On Monday, the Supreme Court split four to four in a decision on whether Pennsylvania absentee ballots received up to three days after election day could be counted, allowing the Pennsylvania Supreme Court’s earlier affirmative ruling to stand. The traditionally-conservative Chief Justice Roberts lent the crucial fourth vote to the court’s liberal bloc, underscoring the impact Amy Coney Barrett’s confirmation to the bench could have on the future of voting rights in America. Free and fair elections are a crucial mechanism to halt democratic erosion, and the Supreme Court has already ruled in many cases to limit these rights, most notably, gutting the 1965 Voting Rights Act. With the addition of Barrett, the court will presumably be even more likely to strike down crucial protections to the franchise, imperiling the future of democracy in the country even further. This seems to lead logically to the conclusion that the courts must be reformed.
Yet, much of the literature on democratic erosion agrees that would-be authoritarian leaders see the judiciary as limiting and thus attempt to influence, alter, or pack the court. But what happens when the court has already been packed and contributes to the erosion of democracy? If the Democratic Party takes the House of Representatives, the Senate, and the presidency, court packing in the name of democracy is certainly a tempting option. However, we must ask ourselves is Democratic court packing a good long term solution for sustaining democracy?
Two of democracy’s guardrails must be considered when answering this question: institutional forbearance and mutual toleration. Mutual toleration consists of political rivals accepting one another as legitimate and having an equal right to exist, rather than viewing one another as a dangerous threat. Institutional forbearance refers to the norm that politicians respect the spirit of the law, in addition to its letter. Though politicians could legally behave undemocratically and cement their advantage for years, they should not do this because it antagonizes their political rivals in such a way that it jeopardizes the future of democratic competition.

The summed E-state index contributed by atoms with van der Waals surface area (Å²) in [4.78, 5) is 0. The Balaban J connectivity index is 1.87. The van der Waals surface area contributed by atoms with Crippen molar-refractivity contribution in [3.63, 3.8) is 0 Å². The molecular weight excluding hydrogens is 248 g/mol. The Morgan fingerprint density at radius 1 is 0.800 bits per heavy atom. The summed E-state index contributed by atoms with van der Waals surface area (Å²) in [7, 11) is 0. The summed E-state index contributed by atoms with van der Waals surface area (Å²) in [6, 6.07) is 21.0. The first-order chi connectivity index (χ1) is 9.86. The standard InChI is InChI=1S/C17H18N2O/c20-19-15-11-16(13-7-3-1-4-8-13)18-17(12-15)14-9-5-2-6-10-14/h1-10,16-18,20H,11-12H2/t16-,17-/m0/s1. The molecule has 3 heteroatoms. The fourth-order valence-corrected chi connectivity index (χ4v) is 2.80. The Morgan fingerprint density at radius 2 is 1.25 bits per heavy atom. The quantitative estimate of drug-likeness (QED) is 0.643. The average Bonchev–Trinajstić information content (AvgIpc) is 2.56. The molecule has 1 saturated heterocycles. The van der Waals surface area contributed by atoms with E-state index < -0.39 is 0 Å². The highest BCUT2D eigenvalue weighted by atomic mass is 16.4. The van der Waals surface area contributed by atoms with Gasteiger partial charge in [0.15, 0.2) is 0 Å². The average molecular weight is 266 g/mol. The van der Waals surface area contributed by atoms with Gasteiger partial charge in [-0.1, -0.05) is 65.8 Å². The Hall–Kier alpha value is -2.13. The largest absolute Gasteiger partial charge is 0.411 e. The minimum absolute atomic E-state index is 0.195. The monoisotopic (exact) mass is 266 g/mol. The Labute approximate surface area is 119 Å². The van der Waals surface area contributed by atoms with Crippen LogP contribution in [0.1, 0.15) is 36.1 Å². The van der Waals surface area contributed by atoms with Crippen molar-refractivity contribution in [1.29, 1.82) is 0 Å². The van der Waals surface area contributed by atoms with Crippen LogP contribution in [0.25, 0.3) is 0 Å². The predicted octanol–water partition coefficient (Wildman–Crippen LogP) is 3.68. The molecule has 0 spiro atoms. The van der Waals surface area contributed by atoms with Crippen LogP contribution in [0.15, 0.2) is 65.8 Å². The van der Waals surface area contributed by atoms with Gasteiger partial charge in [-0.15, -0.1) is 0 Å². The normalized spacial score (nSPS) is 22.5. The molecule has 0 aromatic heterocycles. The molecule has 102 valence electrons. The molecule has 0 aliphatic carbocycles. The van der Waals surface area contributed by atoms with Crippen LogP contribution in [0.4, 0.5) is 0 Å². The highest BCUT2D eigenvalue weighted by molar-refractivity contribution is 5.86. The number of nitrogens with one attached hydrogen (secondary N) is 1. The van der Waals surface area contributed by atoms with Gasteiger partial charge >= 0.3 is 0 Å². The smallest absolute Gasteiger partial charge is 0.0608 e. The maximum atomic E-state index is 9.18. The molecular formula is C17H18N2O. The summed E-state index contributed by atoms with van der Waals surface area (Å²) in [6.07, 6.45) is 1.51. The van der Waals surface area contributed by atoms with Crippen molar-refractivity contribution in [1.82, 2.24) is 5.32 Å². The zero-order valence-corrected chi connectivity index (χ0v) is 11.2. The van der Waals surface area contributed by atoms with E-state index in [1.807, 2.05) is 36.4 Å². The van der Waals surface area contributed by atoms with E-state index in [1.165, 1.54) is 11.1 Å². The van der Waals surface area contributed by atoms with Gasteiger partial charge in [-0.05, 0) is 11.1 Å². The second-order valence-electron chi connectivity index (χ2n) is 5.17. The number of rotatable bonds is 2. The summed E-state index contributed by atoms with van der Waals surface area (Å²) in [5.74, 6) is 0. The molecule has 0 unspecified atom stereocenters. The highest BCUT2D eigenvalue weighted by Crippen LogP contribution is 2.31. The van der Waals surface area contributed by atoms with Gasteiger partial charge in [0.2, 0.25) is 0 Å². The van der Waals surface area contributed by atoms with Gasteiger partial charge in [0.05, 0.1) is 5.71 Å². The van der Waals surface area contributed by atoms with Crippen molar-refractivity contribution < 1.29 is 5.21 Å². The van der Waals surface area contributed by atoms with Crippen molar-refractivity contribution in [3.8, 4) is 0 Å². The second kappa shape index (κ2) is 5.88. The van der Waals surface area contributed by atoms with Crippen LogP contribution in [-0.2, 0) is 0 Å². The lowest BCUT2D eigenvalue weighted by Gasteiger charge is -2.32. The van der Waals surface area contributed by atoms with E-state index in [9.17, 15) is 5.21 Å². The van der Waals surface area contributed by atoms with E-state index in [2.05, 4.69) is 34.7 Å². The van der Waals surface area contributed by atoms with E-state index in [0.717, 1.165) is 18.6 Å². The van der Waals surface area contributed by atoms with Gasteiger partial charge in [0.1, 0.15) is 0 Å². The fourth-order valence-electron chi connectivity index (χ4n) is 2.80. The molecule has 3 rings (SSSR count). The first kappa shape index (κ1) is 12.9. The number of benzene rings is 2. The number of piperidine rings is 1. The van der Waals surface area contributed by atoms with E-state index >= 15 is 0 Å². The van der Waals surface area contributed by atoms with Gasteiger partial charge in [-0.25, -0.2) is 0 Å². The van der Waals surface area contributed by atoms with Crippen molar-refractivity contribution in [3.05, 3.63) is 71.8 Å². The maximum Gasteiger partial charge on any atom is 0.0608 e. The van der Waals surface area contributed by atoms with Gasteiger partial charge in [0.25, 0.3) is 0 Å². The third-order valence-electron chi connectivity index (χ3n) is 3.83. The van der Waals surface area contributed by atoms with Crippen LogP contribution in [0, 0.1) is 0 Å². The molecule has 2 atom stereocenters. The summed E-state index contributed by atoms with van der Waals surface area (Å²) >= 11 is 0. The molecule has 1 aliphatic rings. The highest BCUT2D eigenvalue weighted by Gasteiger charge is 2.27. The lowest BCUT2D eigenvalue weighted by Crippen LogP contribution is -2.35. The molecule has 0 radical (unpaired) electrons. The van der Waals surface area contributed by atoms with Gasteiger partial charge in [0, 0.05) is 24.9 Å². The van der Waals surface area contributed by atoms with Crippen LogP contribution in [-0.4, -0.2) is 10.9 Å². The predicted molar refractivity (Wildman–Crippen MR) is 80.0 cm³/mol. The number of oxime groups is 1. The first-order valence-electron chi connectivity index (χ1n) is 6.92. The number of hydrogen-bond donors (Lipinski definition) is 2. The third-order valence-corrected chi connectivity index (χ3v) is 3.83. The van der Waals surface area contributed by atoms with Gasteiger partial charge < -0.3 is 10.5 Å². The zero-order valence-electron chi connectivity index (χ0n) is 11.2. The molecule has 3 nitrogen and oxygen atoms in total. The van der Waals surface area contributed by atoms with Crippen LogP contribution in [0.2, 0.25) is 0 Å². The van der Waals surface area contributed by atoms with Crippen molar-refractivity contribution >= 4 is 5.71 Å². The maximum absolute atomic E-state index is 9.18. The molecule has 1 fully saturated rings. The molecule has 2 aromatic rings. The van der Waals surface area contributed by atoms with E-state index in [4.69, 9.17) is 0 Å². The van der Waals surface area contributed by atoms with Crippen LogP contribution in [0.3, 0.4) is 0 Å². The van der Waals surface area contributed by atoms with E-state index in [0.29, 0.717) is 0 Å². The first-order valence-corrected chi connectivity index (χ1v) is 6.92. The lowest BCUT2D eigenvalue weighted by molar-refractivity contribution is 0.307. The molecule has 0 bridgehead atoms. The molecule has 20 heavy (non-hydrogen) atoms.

Scholars agree that politicians have slowly eroded these two norms for years. Though rule change happens routinely in democracy, Mitch McConnell’s blocking of Merrick Garland in 2016 demonstrated a lack of mutual toleration. His subsequent rule change to allow for the confirmation of Amy Coney Barrett demonstrated a lack of institutional forbearance, as he effectively packed the court. Some may point to this instance, as a justification for potential Biden court packing. But we must be careful not to fall victim to a partisan double standard. In this time of already low mutual toleration and institutional forbearance, those in power should work to undo the recent democratic erosion. Packing the court would further diminish these norms, and continue the destructive cycle of democratic decay. Currently, both parties view the other as an existential threat, and if the Democratic Party gives into the temptations to pack the court it will only exacerbate this tension. For the longevity of our democracy, we cannot afford to degrade these norms any further. How then can we protect free and fair elections to help prevent further erosion?
If the Democrats take the Senate, the House of Representatives, and the presidency they should use their legislative power to pass new voting rights legislation. Though this legislation could be contested in court, with the exception of the Trump presidency, the courts have traditionally validated agencies between 64% and 81% of the time. Additionally, the Democrats should push for statehood for Washington, D.C. and Puerto Rico. Though statehood for Washington, D.C. and Puerto Rico would represent a rule change, rule change happens routinely, and this change would be in the spirit of democracy. As Dahl argues, all citizens in a democracy should “have their preferences weighed equally in the conduct of the government.” In fact, the status quo, attempting to limit representation for individuals within the United States out of fear that they might vote for the opposing party, exemplifies a lack of institutional forbearance and mutual toleration. By moving ahead in this way, the Democrats can succeed in widening the franchise, while also preventing the further politicization of the courts—in other words, they can do what is best for the long term viability of democracy in the United States.
Steven Levitsky and Daniel Ziblatt, How Democracies Die (New York: Crown Publishing Group, 2018).
 Tom Ginsburg and Aziz Huq, How to Save a Constitutional Democracy (Chicago: University of Chicago Press, 2018).
 Nacy Bermeo, “On Democratic Backsliding,” Journal of Democracy 27(2016): pg. 11-12
Matthew Graham and Milan Svolik, “Democracy in America? Partisanship, Polarization, and the Robustness of Support for Democracy in the United States,” American Political Science Review (2020): pg. 392-409
Susan Stokes, “Trump and the Courts.” Democratic Erosion Lecture, University of Chicago, Chicago, October 21, 2020.
 Robert Dahl, Polyarchy: Participation and Opposition (New Haven: Yale University Press, 1971) Chapter 1.